Frank Pittman, M.D.

Frank Pittman M.D.

Reel Life

Losing One's Senses

Losing one's senses without losing one's senses.

Posted Mar 31, 2010

I watched the classic comedy HARVEY last week and was reminded of the rigors and losses of old age. I was worried when I felt my own deafness coming between me and the rest of the world. I anticipated sitting around with an ear horn bigger than my head. But as if by magic, modern hearing aids reconnected me. I barely miss my original ears, other than hooks to hang my glasses from. I now have two pairs of aids and several sets of bifocals and trifocals to help me find them and the tiny batteries that power them. Enabling my hearing is far easier now than it was a few generations ago when my father and both my grandmothers struggled with it.

At first, I made the mistake of buying small, transparent hearing aids that no one, including me, could spot. Now I want people to see my hearing aids so they will speak up and I can hear them more clearly. With my hearing aids and the acoustics in my private inner office, I can hear impeccably (except on a cell phone.) With my trifocals, I can see at any range. But even then, I can't hear conversation, no matter how loud, no matter how close, if there is a television set somewhere on that block.

If there is not only a television set, but one that has angry news commentators who are either paranoid, manic, or in a foul mood, I'm glad to be deaf. Or if some hyperactive teenaged weightlifter tunes the radio at the health club to Heavy Metal, I dive for the radio mute button before the teenagers get there. I fear they will turn it up to attack force and blow out the delicate machines in my ears. The use of television as background noise is a quite different matter from filling the background with Mozart, Haydn, Hank Williams or Ella Fitzgerald, i.e. civilized sound screens that structure the brain.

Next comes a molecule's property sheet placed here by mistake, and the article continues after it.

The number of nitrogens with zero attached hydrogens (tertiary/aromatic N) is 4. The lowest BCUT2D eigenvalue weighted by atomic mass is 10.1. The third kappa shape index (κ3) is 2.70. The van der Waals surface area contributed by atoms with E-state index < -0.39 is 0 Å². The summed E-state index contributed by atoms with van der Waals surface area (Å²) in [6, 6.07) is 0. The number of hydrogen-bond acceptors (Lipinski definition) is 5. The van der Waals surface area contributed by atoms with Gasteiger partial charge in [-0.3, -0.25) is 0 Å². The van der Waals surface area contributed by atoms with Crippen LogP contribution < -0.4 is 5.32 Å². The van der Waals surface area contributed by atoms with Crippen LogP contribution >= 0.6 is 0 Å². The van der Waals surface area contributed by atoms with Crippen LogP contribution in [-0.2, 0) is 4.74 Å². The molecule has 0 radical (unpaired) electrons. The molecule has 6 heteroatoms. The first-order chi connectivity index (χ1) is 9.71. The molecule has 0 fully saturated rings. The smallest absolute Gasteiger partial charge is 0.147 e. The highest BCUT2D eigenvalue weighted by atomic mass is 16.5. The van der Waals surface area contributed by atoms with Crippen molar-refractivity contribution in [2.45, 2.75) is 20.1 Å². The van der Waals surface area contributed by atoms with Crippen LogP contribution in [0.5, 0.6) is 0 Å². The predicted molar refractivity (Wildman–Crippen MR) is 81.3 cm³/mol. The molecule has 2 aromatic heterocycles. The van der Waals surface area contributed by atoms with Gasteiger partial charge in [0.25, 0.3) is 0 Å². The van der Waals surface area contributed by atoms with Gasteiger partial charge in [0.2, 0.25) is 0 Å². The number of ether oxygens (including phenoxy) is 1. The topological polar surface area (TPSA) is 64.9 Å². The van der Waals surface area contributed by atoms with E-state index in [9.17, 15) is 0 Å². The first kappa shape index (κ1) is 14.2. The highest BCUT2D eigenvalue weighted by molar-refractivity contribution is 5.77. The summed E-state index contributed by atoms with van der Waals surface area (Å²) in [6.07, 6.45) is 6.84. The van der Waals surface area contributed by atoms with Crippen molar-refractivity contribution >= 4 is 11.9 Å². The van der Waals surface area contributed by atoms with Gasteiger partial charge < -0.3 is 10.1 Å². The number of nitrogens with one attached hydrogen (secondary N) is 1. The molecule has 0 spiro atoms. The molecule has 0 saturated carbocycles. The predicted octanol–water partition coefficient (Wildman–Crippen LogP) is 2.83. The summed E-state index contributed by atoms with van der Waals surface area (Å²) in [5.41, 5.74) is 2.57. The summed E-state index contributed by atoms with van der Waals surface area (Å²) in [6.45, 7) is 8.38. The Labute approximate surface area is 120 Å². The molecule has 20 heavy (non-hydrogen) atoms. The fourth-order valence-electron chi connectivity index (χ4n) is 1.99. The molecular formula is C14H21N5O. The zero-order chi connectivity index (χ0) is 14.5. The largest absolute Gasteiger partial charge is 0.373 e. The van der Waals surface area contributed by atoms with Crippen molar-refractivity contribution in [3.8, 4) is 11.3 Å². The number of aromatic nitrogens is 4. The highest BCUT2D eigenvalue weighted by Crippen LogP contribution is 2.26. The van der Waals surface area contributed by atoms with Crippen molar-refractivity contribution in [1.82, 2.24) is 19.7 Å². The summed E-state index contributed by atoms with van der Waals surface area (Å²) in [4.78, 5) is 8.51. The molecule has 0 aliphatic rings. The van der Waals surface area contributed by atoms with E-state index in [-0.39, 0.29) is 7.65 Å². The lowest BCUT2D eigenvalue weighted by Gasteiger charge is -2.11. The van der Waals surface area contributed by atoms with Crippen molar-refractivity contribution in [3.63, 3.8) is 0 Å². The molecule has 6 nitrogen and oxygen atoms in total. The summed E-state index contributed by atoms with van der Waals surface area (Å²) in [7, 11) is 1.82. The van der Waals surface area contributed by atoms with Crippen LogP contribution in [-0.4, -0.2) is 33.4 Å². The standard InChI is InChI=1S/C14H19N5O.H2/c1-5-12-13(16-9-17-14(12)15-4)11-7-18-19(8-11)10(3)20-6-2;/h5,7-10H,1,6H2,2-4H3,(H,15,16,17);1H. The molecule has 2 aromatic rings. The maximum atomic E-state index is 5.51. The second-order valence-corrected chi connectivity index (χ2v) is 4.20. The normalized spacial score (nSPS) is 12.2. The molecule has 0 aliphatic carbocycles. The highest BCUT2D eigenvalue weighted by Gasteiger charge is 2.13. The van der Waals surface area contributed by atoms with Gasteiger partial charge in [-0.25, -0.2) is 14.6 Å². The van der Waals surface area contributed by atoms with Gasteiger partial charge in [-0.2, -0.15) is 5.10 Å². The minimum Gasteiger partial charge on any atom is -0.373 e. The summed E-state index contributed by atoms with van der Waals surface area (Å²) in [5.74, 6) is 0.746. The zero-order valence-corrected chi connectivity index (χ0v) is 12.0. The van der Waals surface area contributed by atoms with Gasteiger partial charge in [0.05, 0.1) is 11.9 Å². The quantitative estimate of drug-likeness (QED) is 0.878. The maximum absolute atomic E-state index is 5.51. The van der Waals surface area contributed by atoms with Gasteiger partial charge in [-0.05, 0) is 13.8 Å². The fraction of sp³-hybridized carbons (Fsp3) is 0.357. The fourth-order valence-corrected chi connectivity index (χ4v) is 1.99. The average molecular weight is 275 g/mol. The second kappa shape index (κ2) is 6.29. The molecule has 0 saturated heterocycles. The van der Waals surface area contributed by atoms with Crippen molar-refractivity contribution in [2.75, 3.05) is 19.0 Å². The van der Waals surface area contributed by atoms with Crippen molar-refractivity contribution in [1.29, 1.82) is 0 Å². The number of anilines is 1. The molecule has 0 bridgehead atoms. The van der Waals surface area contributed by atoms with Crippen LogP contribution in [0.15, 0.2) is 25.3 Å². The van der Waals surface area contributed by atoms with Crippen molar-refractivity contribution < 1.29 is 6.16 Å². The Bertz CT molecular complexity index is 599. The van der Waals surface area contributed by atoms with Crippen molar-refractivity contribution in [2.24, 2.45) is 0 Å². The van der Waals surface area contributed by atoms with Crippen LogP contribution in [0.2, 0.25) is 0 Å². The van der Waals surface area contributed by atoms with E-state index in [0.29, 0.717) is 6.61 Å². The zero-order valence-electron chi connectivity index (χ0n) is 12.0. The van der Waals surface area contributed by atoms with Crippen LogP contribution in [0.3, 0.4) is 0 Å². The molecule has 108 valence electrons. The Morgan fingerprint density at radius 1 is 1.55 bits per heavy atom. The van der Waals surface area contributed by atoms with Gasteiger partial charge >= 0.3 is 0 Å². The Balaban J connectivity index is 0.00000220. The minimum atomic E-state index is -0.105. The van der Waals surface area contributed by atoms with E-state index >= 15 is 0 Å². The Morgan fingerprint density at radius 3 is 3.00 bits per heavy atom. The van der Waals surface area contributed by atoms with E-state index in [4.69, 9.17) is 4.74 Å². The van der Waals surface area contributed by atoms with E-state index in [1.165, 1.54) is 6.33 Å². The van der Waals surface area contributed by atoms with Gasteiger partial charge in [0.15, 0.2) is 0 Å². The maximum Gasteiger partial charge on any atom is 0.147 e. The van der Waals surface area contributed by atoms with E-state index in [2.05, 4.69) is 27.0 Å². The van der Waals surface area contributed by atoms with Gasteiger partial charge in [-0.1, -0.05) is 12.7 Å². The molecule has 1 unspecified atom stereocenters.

Fortunately I can hear the symphony, except for the violins and flutes, of course. But I can also hear strange people far away in the balcony whispering over the Beethoven. I try to sidestep movies about people blowing things up. I loved HURT LOCKER , which was as real as dirt and blood while, by contrast, AVATAR, with its cartoonish colors and sounds and all that unnecessary unreality, was just childish. In HURT LOCKER, the tension was enormous but few of the anticipated bombs ever blew up in my face or in my ears, and I thank the HURT LOCKER people for that.

I grew up expecting my hearing problems. My father was far deafer by my age. He ran a cotton mill where he was always being barraged by heavy machinery and the workmen screaming to get his attention. By contrast, in my job I only have to take in the human sounds of those who feel imperfectly married or parented.

Before the advent of television, we came to life with our conversations with one another. Then in the 60's, TV came in and we deeply missed the silence that preceded it. Dad, accustomed to noise, kept three TVs blaring with a different baseball game on each. It was only recently that I realized how much concentration it takes for the deaf to look as if they are listening. Dad learned the hard way: His mother, Gran Pittman, was quite deaf, which worked well for her, as she was an undertaker. But Gran was also the organist, and like Beethoven, she lost the ability to hear even her own music. It was intermittently loud at the funeral home, but it did not wake the dead.

Across the street, Grandmother Boyd had been deaf most of her life. She edited the town's newspaper and preferred reading to listening. She had abandoned efforts to drive a car after "the Assault." According to family mythology, Grandmother got behind the wheel of a car only once in her life, back in 1915. She set forth in her new topless car to take my 6-year-old mother to school. Grandmother failed to hear the horse coming up on her. The horse was at least as disoriented as Grandmother, as the mighty beast leaped into the open back seat. From then on, into her 80s, Grandmother walked half a mile to the newspaper office each day, but she never again got behind the wheel of a car.